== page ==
Striking a fine balance between listening and speaking is the key to good conversation skills that help build rapport, attract buy-ins, help get your point across succinctly and can be leveraged to get desired results. Outlined below is a list of conversation winners that can come to your aid:
Speak with clarity:
If people frequently tell you “I don’t understand” step back and evaluate your speaking skills. Do you dictate, sound patronising or talk too fast? Practice speaking slower, calibrating your style & vocabulary to suit your audience. Remember, it is not just what you say but how you say it that also matters.
In some meetings when you are dressing managers and executives from other functional areas the speaker must give a brief background to the point and if it involves some technical or professional knowledge explain to the listeners briefly about that knowledge so that they can understand that point of the agenda. If a supply chain management manager is talking on a point regarding changing inventory control policy he must briefly elaborate on the same before indicating the advantages or disadvantages.
Listen carefully and attentively:
Most people don’t focus well on listening; instead they just wait to speak. By displaying good listening skills, you build trust and show interest. Asking relevant questions, using positive gestures like eye contact, nodding or smiling and picking up the thread of the conversation shows you are ‘really’ engaged and empathetic. Listening also makes one understand clearly others point pf view and particularly may prove to be a useful skill during B2B meetings where one can close the deals favorably on a win-win note.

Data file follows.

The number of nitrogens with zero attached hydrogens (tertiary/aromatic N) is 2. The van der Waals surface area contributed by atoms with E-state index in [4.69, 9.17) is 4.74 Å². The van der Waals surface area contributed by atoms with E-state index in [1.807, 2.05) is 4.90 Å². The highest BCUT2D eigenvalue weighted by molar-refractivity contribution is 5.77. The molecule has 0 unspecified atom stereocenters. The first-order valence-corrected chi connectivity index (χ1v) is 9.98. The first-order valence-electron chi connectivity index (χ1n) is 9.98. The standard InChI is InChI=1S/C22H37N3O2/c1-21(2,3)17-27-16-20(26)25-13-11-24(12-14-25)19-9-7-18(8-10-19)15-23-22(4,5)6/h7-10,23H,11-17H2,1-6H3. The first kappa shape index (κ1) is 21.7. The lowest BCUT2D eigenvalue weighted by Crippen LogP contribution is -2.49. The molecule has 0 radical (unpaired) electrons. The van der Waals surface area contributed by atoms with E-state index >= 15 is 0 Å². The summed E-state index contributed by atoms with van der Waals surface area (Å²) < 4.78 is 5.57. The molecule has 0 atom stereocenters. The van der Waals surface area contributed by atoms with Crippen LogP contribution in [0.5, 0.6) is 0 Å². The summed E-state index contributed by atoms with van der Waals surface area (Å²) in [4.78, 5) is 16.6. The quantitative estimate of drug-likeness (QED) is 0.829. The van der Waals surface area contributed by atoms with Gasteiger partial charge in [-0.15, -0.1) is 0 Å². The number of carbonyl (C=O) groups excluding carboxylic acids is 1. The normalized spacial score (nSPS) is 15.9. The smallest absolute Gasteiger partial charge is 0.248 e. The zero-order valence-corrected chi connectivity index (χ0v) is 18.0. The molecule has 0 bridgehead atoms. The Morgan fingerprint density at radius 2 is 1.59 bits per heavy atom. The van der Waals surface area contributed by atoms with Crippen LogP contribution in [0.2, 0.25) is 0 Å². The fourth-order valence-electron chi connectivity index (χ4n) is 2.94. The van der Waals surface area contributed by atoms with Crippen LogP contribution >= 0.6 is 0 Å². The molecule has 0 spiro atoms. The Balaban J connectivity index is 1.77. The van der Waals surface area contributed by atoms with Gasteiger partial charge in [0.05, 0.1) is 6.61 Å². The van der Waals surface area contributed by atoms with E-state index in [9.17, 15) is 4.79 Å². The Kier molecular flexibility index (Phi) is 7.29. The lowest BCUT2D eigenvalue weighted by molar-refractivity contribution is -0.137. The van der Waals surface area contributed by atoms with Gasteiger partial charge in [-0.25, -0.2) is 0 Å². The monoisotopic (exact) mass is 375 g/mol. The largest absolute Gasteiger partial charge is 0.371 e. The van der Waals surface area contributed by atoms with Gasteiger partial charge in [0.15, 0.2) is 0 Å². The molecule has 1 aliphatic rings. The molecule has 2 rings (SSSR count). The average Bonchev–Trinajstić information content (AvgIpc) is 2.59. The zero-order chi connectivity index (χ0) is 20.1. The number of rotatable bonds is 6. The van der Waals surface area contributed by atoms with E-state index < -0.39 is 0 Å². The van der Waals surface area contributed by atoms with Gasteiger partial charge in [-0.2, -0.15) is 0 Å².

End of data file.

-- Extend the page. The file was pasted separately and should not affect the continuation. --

Allow others to express their opinions:
Allow them to give others their clarification and help them by letting them know what exactly you want. Conversation, like a game of tennis, is a two-way process. Use it to extract others’ opinions and not just as a tool for telling them yours. View pauses & short silences as time to think and respond.
Extroverts have natural flair for conducting conversation but the real skill lies in including the quieter ones, who may be struggle to get their point across but do have valuable views to contribute. Encourage introverts to speak and even help them to give a clarity to their point by explaining to others in the meeting after taking the consent from the speaker.
Respect the fact that people have differing opinions, which makes conversation interesting and lively. Instead of launching on a single-minded mission to prove yourself correct, when faced with a challenge to your opinion, accept gracefully saying “It is possible to have differing views on this subject, and you may be right. My personal view is.” In short disagree gracefully.
Use tact to change the subject, which at times maybe needed to retain focus or to deflect to neutral territory. Steer smartly during a break in the conversation but if the break doesn’t come, interject saying “Tell me more about” or “Going back to.”
Resist the urge to be a ‘know-all’: Despite all your success and depth of knowledge, accept the fact that you cannot have all the answers. So, wait for people to ask for your advice.
In short, get others to speak, practice active listening, know what to say and how to say it and most importantly, when to say nothing. Sometimes saying nothing or keeping silent may also yield solution as other participants including outside customers may come out with more acceptable solutions than you expect. This sometimes happen during ‘Salary negotiation’ stage post interview. The employer or interviewer may reveal a salary package which can be beyond your expectations.